The map $\mathbb H\text{P}^{\infty} \to K(\mathbb Z,4)$ representing a generator of $H^4(\mathbb H\text{P}^{\infty};\mathbb Z) = \mathbb Z$ is a rational equivalence.

But is there any honest map in the other direction (before rationalizing, of course) that is not null-homotopic?

And if so, how can we understand the set of all homotopy classes $[K(\mathbb Z,4),\mathbb H\text{P}^{\infty}]$?

  • 2
    $\begingroup$ Note that $\Omega$ of such a map would be a map $K(\mathbb{Z},3)\rightarrow S^3$, which I think is nullhomotopic, so if there is a nontrivial map like you want it'd act trivially on $\pi_4$, $H^4$ and so all cohomology. $\endgroup$ – Achim Krause Sep 29 '16 at 18:24
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    $\begingroup$ Yes, according to a theorem of Zabrodsky, using Miller's theorem resolving the Sullivan conjecture, every map $K(\mathbb{Z}, 3) \to S^3$ must be a phantom map; but since there is no pair of dimensions $n$ and $n+1$ for which the rational cohomology of the domain is nontrivial in dimension $n$ and the rational homotopy of the target is nontrivial in dimension $n+1$, the only phantom map available is the trivial map. $\endgroup$ – Jeff Strom Sep 29 '16 at 20:43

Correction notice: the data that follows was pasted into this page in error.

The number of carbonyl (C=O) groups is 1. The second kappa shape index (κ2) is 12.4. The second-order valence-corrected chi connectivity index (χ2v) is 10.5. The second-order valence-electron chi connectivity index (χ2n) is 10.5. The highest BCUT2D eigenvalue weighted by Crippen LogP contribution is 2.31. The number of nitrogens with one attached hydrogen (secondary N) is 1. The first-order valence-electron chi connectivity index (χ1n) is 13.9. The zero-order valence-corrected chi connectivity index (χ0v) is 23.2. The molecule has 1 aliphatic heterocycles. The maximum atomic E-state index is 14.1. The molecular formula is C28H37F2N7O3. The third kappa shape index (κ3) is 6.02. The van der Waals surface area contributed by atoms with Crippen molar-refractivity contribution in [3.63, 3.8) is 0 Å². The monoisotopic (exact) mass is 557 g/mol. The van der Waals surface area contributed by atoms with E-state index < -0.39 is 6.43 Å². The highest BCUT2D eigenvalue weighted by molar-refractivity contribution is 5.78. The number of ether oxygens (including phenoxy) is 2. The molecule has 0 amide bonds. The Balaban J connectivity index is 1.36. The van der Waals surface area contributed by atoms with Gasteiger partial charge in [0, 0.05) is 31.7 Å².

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    $\begingroup$ In "Connective Coverings, Phantom Maps and Genus Sets" by McGibbon and Roitberg they construct a pair of rational equivalences $S^{4n-1}\rightarrow S^{2n}\langle 2n\rangle \rightarrow K(\mathbb{Z},4n-1)$ and show there are no maps in the opposite direction which become rational inverses. Perhaps their methods may be of interest. $\endgroup$ – Tyrone Oct 2 '16 at 14:11
  • $\begingroup$ I don't know if this helps, but a pointed map $K(\mathbb{Z}, 4) \to \mathbb{HP}^\infty$ should be equivalent to an $E_4$-map $\mathbb{Z} \to \Omega^3S^3$. $\endgroup$ – Lennart Meier Oct 5 '16 at 9:16
  • $\begingroup$ An honest map from K(Z,4) must induce 0 in integral cohomology. This is because there are mod p primary cohomology operations of odd degree acting nontrivially on the mod p reductions of the fundamental class in K(Z,4), for all primes p. Thus an honest map is zero in dimension 4, hence 0 in all positive dimensions of the polynomial algebra. John R. Harper. $\endgroup$ – John R. Harper Feb 13 '17 at 18:39

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